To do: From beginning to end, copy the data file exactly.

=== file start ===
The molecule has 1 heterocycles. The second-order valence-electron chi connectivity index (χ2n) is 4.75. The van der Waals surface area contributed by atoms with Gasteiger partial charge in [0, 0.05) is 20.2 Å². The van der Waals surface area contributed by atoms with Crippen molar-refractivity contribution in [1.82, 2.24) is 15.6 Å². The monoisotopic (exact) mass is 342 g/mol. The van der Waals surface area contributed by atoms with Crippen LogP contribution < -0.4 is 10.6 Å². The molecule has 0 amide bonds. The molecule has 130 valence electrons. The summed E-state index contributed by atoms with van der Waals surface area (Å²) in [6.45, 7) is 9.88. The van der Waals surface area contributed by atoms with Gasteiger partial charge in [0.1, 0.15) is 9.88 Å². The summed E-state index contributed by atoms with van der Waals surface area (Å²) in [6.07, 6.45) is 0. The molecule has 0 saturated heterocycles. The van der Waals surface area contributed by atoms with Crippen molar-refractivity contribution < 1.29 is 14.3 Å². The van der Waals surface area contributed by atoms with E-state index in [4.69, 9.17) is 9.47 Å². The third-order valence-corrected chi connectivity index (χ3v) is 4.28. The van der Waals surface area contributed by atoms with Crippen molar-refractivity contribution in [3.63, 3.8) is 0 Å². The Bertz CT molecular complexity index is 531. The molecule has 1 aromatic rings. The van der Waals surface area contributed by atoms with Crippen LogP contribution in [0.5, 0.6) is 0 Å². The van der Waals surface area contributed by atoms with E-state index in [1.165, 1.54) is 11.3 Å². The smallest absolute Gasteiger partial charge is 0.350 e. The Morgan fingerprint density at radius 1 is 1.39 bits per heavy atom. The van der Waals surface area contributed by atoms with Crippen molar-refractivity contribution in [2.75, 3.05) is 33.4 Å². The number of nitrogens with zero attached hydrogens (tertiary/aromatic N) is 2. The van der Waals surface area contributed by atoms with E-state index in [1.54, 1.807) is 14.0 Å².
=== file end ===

The molecule has 1 heterocycles. The second-order valence-electron chi connectivity index (χ2n) is 4.75. The van der Waals surface area contributed by atoms with Gasteiger partial charge in [0, 0.05) is 20.2 Å². The van der Waals surface area contributed by atoms with Crippen molar-refractivity contribution in [1.82, 2.24) is 15.6 Å². The monoisotopic (exact) mass is 342 g/mol. The van der Waals surface area contributed by atoms with Crippen LogP contribution < -0.4 is 10.6 Å². The molecule has 0 amide bonds. The molecule has 130 valence electrons. The summed E-state index contributed by atoms with van der Waals surface area (Å²) in [6.45, 7) is 9.88. The van der Waals surface area contributed by atoms with Gasteiger partial charge in [0.1, 0.15) is 9.88 Å². The summed E-state index contributed by atoms with van der Waals surface area (Å²) in [6.07, 6.45) is 0. The molecule has 0 saturated heterocycles. The van der Waals surface area contributed by atoms with Crippen molar-refractivity contribution < 1.29 is 14.3 Å². The van der Waals surface area contributed by atoms with E-state index in [4.69, 9.17) is 9.47 Å². The third-order valence-corrected chi connectivity index (χ3v) is 4.28. The van der Waals surface area contributed by atoms with Crippen molar-refractivity contribution in [3.63, 3.8) is 0 Å². The Bertz CT molecular complexity index is 531. The molecule has 1 aromatic rings. The van der Waals surface area contributed by atoms with Crippen LogP contribution in [0.5, 0.6) is 0 Å². The van der Waals surface area contributed by atoms with E-state index in [1.165, 1.54) is 11.3 Å². The smallest absolute Gasteiger partial charge is 0.350 e. The Morgan fingerprint density at radius 1 is 1.39 bits per heavy atom. The van der Waals surface area contributed by atoms with Crippen molar-refractivity contribution in [2.75, 3.05) is 33.4 Å². The number of nitrogens with zero attached hydrogens (tertiary/aromatic N) is 2. The van der Waals surface area contributed by atoms with E-state index in [1.54, 1.807) is 14.0 Å².